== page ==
PS
PS
6 months ago
Reply to  John V

No, it’s cognitive dissonance to believe that the likelihood of this is equal among all dog owners, so all dog owners need to be reminded to leash their pets.

qqq
qqq
6 months ago
Reply to  PS

Unleashed dogs are even popping up in bike projects before they’re even built!:
https://bikeportland.org/2023/10/05/urban-trails-a-bold-plan-for-the-next-generation-of-portland-bikeways-380055

Dave Fronk
Dave Fronk
6 months ago
Reply to  dw

100% this. Bike advocates are harming their own cause and doubling down like Trump (and so many other politicians these days). It’s disappointing to see, and it makes me root against them. I mean, they also often have bad / unworkable / unrealistic ideas, but the toxic attitudes and combative tactics just makes stuff worse for anyone on two wheels.

I see a lot of support for that stuff here, and it frustrates me to no end. This is not the way.

Watts
Watts
6 months ago
Reply to  ShadowsFolly

What can the non-auto driving community do to win the hearts and minds of those that might think about voting for such representatives?

Every time I hear someone talk about how we need to make transit look better by making driving harder/slower/more expensive, I cringe.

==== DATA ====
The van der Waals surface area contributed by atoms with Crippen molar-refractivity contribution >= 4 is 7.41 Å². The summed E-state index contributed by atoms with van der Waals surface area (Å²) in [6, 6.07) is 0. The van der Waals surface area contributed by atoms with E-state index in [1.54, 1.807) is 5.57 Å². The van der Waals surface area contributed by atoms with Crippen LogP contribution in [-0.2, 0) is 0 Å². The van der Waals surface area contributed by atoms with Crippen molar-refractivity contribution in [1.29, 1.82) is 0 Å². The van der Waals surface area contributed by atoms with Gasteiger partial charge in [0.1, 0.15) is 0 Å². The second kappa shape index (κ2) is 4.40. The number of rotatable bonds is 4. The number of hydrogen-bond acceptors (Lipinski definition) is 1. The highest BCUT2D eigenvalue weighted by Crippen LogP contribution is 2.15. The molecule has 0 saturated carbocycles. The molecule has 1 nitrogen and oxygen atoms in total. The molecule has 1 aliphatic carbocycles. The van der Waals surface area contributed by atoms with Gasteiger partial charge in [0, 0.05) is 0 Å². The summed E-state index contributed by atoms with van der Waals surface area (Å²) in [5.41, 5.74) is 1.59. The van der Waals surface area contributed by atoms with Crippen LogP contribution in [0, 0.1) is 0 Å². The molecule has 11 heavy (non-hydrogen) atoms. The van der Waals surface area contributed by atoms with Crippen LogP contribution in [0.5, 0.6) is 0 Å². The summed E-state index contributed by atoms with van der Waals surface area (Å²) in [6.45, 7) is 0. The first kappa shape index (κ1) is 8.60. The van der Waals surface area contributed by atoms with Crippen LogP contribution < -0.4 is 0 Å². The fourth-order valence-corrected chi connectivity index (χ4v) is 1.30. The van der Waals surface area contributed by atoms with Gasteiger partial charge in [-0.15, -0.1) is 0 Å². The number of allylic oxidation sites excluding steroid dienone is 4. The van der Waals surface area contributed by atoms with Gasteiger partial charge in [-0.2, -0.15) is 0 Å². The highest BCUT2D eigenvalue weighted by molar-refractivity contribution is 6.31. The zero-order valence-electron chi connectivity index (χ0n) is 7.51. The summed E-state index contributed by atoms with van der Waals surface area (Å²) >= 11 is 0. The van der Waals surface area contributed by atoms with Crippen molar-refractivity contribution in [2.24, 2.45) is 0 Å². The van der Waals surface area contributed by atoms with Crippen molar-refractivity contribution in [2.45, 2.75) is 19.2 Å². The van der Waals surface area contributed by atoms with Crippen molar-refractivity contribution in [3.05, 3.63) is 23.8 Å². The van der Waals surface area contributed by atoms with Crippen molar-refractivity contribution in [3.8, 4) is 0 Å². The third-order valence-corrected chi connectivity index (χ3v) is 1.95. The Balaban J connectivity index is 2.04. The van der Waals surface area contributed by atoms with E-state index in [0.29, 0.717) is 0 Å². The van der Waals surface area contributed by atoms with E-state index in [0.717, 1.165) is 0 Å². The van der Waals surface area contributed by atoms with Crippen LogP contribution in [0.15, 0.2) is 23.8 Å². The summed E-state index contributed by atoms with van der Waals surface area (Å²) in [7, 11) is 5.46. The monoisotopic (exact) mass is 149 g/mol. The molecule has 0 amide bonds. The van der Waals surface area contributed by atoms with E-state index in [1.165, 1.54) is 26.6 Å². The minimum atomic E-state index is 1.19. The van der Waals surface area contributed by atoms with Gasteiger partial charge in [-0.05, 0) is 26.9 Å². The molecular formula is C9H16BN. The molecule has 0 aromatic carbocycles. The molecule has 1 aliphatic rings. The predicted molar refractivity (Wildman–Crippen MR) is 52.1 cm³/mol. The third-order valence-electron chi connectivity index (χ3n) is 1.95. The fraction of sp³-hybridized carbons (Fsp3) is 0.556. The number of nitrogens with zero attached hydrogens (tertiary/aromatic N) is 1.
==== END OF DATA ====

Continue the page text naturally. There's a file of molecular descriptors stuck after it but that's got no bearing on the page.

Watts
Watts
6 months ago
Reply to  Fred

…political hacks are safely tucked away in city council and the pros are running the bureaus.

Williams is an example of one such a “pro”. We’re still going to get plenty of duds. Always have, always will.

John V
John V
6 months ago
Reply to  Watts

Except she explicitly has Mapps as her boss, was not hired based on qualifications, and was acting on his behalf to run the bureau he has direct control over. So it’s not really the same thing.

Watts
Watts
6 months ago
Reply to  John V

I don’t know why she was hired, and I don’t know why the next director will be hired. Nor do you.

Every organization has bad hires. It’s not like voters granted magical powers to the new city managers.

John V
John V
6 months ago
Reply to  Watts

Actually I do know why she was hired.

https://www.theskanner.com/news/newsbriefs/34889-commissioner-mapps-hires-new-portland-bureau-of-transportation-director